Film genres are various forms of identifiable types, categories, classifications or groups of films that are recurring and have similar, familiar or instantly-recognizable patterns, syntax, filmic techniques or conventions - that include one or more of the following: settings (and props), content and subject matter, themes, mood, period, plot, central narrative events, motifs, styles, structures, situations, recurring icons (e.g., six-guns and ten-gallon hats in Westerns), stock characters (or characterizations), and stars. Many films straddle several film genres.

Here's their list:









Science Fiction



The part you'll appreciate about this website is that it goes into detailed explanations of each major genre type and even discusses some sub-genres.


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Thursday, December 13, 2007

The Five Key Turning Points of All Successful Scripts

I loved my writing classes with Michael Hauge through the UCLA Writer's Program. I learned solid storytelling and proper craft***. Mr. Hauge was very approachable, easy to talk to and he seemed to genuinely enjoy being there in the classroom no matter how many dumbass newbie wannabe questions students needed to ask but were always too embarrassed to ask anyone else. He's one of the good guys.

This article from Mr. Hauge's website is well worth reading with the disclaimer by me that there is no chiseled into concrete ABSOLUTE RULE about the right way to write. If you've studied screenwriting, you already know that.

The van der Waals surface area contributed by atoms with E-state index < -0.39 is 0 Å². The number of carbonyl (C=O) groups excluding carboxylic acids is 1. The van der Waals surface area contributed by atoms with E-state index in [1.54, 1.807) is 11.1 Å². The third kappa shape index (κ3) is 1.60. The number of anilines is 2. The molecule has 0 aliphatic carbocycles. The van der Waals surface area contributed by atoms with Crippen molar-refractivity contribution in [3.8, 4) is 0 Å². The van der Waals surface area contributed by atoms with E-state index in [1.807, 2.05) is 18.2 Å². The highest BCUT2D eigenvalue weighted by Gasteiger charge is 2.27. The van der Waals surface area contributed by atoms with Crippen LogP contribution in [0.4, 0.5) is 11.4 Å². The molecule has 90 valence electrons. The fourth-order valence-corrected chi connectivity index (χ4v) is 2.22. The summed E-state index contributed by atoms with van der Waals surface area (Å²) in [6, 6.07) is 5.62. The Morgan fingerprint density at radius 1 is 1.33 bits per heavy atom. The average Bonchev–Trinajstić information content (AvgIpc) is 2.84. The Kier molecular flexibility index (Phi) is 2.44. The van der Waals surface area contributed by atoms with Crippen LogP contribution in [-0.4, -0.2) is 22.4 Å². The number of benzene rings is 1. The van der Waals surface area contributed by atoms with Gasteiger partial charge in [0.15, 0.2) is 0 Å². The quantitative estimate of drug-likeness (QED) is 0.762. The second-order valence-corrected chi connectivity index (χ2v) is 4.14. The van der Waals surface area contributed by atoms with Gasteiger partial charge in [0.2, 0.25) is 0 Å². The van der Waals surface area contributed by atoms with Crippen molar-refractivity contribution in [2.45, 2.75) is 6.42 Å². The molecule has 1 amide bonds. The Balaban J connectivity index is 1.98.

If you've spent time on writers' messageboards and forums, you will often see quite heated and silly debates about "the rules." I say there is only one "rule" and it is:

Whatever works, works.

Meanwhile, it doesn't hurt to listen to somebody who knows what the hell they are talking about explain a few basics. That's why I recommend you read the article named in the title of this post. Here's another link to it. And here are a few excerpts:

"Though writing a successful Hollywood movie is certainly not easy, the stories for mainstream Hollywood films are all built on only three basic components: character, desire and conflict."

"Film stories portray heroes who face seemingly insurmountable obstacles as they pursue compelling objectives... Plot structure simply determines the sequence of events that lead the hero toward this objective."
"In a properly structured movie, the story consists of six basic stages, which are defined by five key turning points in the plot. Not only are these turning points always the same; they always occupy the same positions in the story. So what happens at the 25% point of a 90-minute comedy will be identical to what happens at the same percentage of a three-hour epic. (These percentages apply both to the running time of the film and the pages of your screenplay.)"

Read the entire article (you won't be sorry and do remember to be wise about mentally storing away or using all the expert advice there is to be had in cyberspace and in books).

If you are a new writer (as yet unsold and/or unpublished and most likely without an agent although you may have been writing for years and have many finished works), you might believe that craft*** doesn't matter as much as character which doesn't matter as much as theme which doesn't matter as much as plot and story structure and on and on and any combination of the above.

It ALL matters.